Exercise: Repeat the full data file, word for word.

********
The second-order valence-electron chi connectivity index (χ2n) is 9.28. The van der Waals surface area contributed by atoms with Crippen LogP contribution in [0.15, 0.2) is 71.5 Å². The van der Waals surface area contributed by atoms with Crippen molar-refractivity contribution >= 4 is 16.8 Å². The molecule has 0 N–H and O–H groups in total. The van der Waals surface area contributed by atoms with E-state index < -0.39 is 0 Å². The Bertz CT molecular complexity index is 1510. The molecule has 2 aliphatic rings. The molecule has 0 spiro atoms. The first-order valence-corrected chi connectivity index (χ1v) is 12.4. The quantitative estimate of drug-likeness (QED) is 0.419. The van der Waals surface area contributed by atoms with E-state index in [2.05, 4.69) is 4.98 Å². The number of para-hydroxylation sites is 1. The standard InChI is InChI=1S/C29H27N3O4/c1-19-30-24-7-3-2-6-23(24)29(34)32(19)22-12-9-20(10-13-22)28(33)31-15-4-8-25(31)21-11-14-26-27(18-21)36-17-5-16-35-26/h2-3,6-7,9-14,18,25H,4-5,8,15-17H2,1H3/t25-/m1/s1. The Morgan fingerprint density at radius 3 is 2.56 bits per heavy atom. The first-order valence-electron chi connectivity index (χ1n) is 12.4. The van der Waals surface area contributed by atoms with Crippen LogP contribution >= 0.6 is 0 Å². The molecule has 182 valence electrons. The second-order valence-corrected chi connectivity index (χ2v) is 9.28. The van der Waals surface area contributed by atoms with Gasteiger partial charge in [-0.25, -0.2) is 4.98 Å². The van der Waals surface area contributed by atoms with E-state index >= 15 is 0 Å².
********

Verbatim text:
The second-order valence-electron chi connectivity index (χ2n) is 9.28. The van der Waals surface area contributed by atoms with Crippen LogP contribution in [0.15, 0.2) is 71.5 Å². The van der Waals surface area contributed by atoms with Crippen molar-refractivity contribution >= 4 is 16.8 Å². The molecule has 0 N–H and O–H groups in total. The van der Waals surface area contributed by atoms with E-state index < -0.39 is 0 Å². The Bertz CT molecular complexity index is 1510. The molecule has 2 aliphatic rings. The molecule has 0 spiro atoms. The first-order valence-corrected chi connectivity index (χ1v) is 12.4. The quantitative estimate of drug-likeness (QED) is 0.419. The van der Waals surface area contributed by atoms with E-state index in [2.05, 4.69) is 4.98 Å². The number of para-hydroxylation sites is 1. The standard InChI is InChI=1S/C29H27N3O4/c1-19-30-24-7-3-2-6-23(24)29(34)32(19)22-12-9-20(10-13-22)28(33)31-15-4-8-25(31)21-11-14-26-27(18-21)36-17-5-16-35-26/h2-3,6-7,9-14,18,25H,4-5,8,15-17H2,1H3/t25-/m1/s1. The Morgan fingerprint density at radius 3 is 2.56 bits per heavy atom. The first-order valence-electron chi connectivity index (χ1n) is 12.4. The van der Waals surface area contributed by atoms with Crippen LogP contribution >= 0.6 is 0 Å². The molecule has 182 valence electrons. The second-order valence-corrected chi connectivity index (χ2v) is 9.28. The van der Waals surface area contributed by atoms with Gasteiger partial charge in [-0.25, -0.2) is 4.98 Å². The van der Waals surface area contributed by atoms with E-state index >= 15 is 0 Å².